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I am porting our component which is written in C++ at its core and has both an ActiveX and a .Net shell. The component internally uses the VARIANT type in many places. Some public properties (get/set) and methods of this component's arguments are of the VARIANT type in the ActiveX implementation and System::Object in the .Net implementation. Internally in our code we use the VARIANT directly.

When implementing the ActiveX component, I did not need to do any marshaling since VARIANT is an OLE/COM type.

When implementing .Net component, I used similar to this:

VARIANT var;

//...

//Initialize the VARIANT value

//...


System::IntPtr p( &var );

System::Object ^o = System::Runtime::InteropServices::Marshal::GetObjectForNativeVariant(p );

return o;

In WinRT, there does not seem to be any similar Marshal class that will do the job. According to MSDN "The WinRT Platform::Runtime::InteropServices namespace is intended for internal use only, and is not intended to be used for development."

What are my options? Surely there must be an existing class to do the work of marshalling a VARIANT across ABI boundaries. I don't want to write such a marshaller and then find out that it already exists !

Any help would be much appreciated.

share|improve this question
    
Is there a reason your internal C++ code needs to use a weakly typed object like VARIANT? Or can you replace it with a strongly typed object? – Larry Osterman Aug 14 '12 at 14:38
    
Related question in MSDN with a different answer: social.msdn.microsoft.com/Forums/en-US/winappswithnativecode/… – yms Aug 15 '12 at 13:37

Thanks for your reply. I ended up writing a utility class using Windows::Foundation::IPropertyValue.

I posted the code here together with a link back to this thread:

Marshalling a VARIANT in a WinRT component

Example:

// in a C# we can write:
string [] sarray = new string[2];
sarray[0] = "abc";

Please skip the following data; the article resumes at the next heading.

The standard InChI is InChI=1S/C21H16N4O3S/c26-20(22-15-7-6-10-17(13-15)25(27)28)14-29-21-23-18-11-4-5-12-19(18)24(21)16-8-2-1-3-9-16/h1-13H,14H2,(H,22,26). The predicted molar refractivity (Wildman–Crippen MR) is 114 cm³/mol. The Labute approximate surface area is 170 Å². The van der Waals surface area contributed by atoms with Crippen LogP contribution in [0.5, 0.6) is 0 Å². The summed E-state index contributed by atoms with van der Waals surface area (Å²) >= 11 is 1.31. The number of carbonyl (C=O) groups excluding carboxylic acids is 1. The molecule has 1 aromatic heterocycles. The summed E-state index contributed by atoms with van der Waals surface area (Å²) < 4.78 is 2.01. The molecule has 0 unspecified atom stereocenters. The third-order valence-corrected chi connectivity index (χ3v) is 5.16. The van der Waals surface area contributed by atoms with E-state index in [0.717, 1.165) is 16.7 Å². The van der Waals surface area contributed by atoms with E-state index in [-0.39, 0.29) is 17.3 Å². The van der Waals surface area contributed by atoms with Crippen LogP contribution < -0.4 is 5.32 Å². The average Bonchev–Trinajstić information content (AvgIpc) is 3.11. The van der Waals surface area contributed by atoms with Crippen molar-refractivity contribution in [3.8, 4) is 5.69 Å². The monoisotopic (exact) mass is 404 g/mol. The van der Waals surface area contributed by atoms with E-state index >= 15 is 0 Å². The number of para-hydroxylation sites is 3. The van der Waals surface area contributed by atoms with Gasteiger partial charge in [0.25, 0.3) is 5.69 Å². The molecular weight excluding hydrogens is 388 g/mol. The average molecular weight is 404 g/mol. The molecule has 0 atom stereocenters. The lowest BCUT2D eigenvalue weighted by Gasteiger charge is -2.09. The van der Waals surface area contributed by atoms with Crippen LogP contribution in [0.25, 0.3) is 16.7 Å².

sarray[1] = "def";

SetValue(sarray);

//in C++/CX we write:
void SetValue( Object ^value )
{
    VARIANT var;
    VariantInit( &var );

    var = acMarshall::MarshalObjectToVariant( value );
    //
    // We will have a SAFEARRAY of BSTRs in the VARIANT...
    //
    VariantClear( &var );
}

// and the reverse, in C++/CX
Object ^ GetValue()
{
    VARIANT var;
    VariantInit(&var);

    v.vt = VT_BSTR | VT_ARRAY;

    SAFEARRAYBOUND sab;
    sab.cElements = 2;
    sab.lLbound = 0;
    SAFEARRAY *psa = SafeArrayCreate( VT_BSTR, 1, &sab );
    LPVOID p = NULL;
    SafeArrayAccessData( psa, &p );

    ((BSTR *) p)[0] = SysAllocString(L"string one");
    ((BSTR *) p)[1] = SysAllocString(L"string two");

    SafeArrayUnaccessData( psa );
    var.parray = psa;

    Object ^ obj = acMarshall::MarshalVariantToObject( var );
    VariantClear( &var );

    return obj;
}

//and in C#:
object obj = GetValue() //obj will contain a string array...

Regards,

Roger

share|improve this answer

There is no "VARIANT" equivalent in the Windows Runtime. At the ABI level, System::Object is represented as an object implementing IInspectable, that may be a mechanism that you can use to replace your variant.

It is possible to use IReference to create an IInspectable based interface which represents your higher level objects but it won't have the weakly typed semantics that VARIANT does.

share|improve this answer
    
Not sure what is meant by "won't have the weakly typed semantics that VARIANT does". I was able to achieve this using IPropertyValue's get_Type method. (Similar to @Roger's answer.) I will say that from a C programmer's perspective VARIANT was easier to work with, had less memory overhead than IPropertyValue, and none of those needless virtual calls. – asveikau Jan 12 '13 at 21:24
    
VARIANT is weakly typed - you can put an int into a variant and get out a string (or vice versa or any other type of conversion - see the VariantChangeType function). IPropertyValue is strongly typed - you can only get out the property type you put in. – Larry Osterman Jan 13 '13 at 6:02

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